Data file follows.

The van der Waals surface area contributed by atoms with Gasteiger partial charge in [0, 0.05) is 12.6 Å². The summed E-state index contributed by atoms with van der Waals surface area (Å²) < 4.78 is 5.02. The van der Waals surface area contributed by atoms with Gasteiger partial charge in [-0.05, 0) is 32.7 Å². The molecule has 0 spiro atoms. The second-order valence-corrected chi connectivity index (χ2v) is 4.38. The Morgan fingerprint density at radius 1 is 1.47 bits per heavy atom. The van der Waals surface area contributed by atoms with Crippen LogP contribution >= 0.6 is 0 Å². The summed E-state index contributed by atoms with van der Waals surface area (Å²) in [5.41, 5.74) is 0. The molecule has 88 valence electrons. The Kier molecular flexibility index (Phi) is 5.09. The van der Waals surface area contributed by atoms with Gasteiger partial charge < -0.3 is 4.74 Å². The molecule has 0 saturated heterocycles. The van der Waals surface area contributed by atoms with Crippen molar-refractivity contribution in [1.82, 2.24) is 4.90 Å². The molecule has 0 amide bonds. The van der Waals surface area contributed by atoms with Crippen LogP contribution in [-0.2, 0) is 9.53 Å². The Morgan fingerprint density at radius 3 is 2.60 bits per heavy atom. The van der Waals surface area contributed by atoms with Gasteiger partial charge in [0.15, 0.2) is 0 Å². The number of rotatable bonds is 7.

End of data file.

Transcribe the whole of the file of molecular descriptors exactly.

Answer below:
The van der Waals surface area contributed by atoms with Gasteiger partial charge in [0, 0.05) is 12.6 Å². The summed E-state index contributed by atoms with van der Waals surface area (Å²) < 4.78 is 5.02. The van der Waals surface area contributed by atoms with Gasteiger partial charge in [-0.05, 0) is 32.7 Å². The molecule has 0 spiro atoms. The second-order valence-corrected chi connectivity index (χ2v) is 4.38. The Morgan fingerprint density at radius 1 is 1.47 bits per heavy atom. The van der Waals surface area contributed by atoms with Crippen LogP contribution >= 0.6 is 0 Å². The summed E-state index contributed by atoms with van der Waals surface area (Å²) in [5.41, 5.74) is 0. The molecule has 88 valence electrons. The Kier molecular flexibility index (Phi) is 5.09. The van der Waals surface area contributed by atoms with Gasteiger partial charge < -0.3 is 4.74 Å². The molecule has 0 saturated heterocycles. The van der Waals surface area contributed by atoms with Crippen molar-refractivity contribution in [1.82, 2.24) is 4.90 Å². The molecule has 0 amide bonds. The van der Waals surface area contributed by atoms with Crippen LogP contribution in [-0.2, 0) is 9.53 Å². The Morgan fingerprint density at radius 3 is 2.60 bits per heavy atom. The van der Waals surface area contributed by atoms with Gasteiger partial charge in [0.15, 0.2) is 0 Å². The number of rotatable bonds is 7.